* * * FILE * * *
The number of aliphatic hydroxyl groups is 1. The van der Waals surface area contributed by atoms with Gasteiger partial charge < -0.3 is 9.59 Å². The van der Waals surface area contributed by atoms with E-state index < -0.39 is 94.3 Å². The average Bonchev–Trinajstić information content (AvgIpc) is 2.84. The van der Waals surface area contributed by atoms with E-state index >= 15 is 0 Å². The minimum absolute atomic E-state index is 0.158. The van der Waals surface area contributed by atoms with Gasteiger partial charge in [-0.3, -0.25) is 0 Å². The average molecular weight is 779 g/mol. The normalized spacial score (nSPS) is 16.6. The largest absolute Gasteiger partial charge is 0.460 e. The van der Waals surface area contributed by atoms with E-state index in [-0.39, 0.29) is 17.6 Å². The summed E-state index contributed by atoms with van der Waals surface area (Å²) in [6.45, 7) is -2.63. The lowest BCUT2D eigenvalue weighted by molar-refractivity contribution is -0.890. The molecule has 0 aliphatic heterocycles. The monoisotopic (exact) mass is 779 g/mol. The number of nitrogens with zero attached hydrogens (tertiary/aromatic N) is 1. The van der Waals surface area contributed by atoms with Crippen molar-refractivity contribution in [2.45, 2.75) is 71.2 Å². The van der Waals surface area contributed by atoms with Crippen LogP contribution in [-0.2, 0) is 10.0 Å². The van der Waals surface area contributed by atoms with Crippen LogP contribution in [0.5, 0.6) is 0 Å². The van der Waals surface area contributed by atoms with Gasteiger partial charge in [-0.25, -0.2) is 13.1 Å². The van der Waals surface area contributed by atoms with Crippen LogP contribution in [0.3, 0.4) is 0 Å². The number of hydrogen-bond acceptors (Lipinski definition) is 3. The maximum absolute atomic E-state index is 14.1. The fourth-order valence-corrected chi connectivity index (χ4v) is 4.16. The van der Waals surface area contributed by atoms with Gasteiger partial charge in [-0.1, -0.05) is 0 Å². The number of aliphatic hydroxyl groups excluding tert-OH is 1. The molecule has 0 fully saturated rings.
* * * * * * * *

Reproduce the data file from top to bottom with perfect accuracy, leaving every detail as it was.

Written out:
The number of aliphatic hydroxyl groups is 1. The van der Waals surface area contributed by atoms with Gasteiger partial charge < -0.3 is 9.59 Å². The van der Waals surface area contributed by atoms with E-state index < -0.39 is 94.3 Å². The average Bonchev–Trinajstić information content (AvgIpc) is 2.84. The van der Waals surface area contributed by atoms with E-state index >= 15 is 0 Å². The minimum absolute atomic E-state index is 0.158. The van der Waals surface area contributed by atoms with Gasteiger partial charge in [-0.3, -0.25) is 0 Å². The average molecular weight is 779 g/mol. The normalized spacial score (nSPS) is 16.6. The largest absolute Gasteiger partial charge is 0.460 e. The van der Waals surface area contributed by atoms with E-state index in [-0.39, 0.29) is 17.6 Å². The summed E-state index contributed by atoms with van der Waals surface area (Å²) in [6.45, 7) is -2.63. The lowest BCUT2D eigenvalue weighted by molar-refractivity contribution is -0.890. The molecule has 0 aliphatic heterocycles. The monoisotopic (exact) mass is 779 g/mol. The number of nitrogens with zero attached hydrogens (tertiary/aromatic N) is 1. The van der Waals surface area contributed by atoms with Crippen molar-refractivity contribution in [2.45, 2.75) is 71.2 Å². The van der Waals surface area contributed by atoms with Crippen LogP contribution in [-0.2, 0) is 10.0 Å². The van der Waals surface area contributed by atoms with Crippen LogP contribution in [0.5, 0.6) is 0 Å². The van der Waals surface area contributed by atoms with Gasteiger partial charge in [-0.25, -0.2) is 13.1 Å². The van der Waals surface area contributed by atoms with Crippen LogP contribution in [0.3, 0.4) is 0 Å². The number of hydrogen-bond acceptors (Lipinski definition) is 3. The maximum absolute atomic E-state index is 14.1. The fourth-order valence-corrected chi connectivity index (χ4v) is 4.16. The van der Waals surface area contributed by atoms with Gasteiger partial charge in [-0.1, -0.05) is 0 Å². The number of aliphatic hydroxyl groups excluding tert-OH is 1. The molecule has 0 fully saturated rings.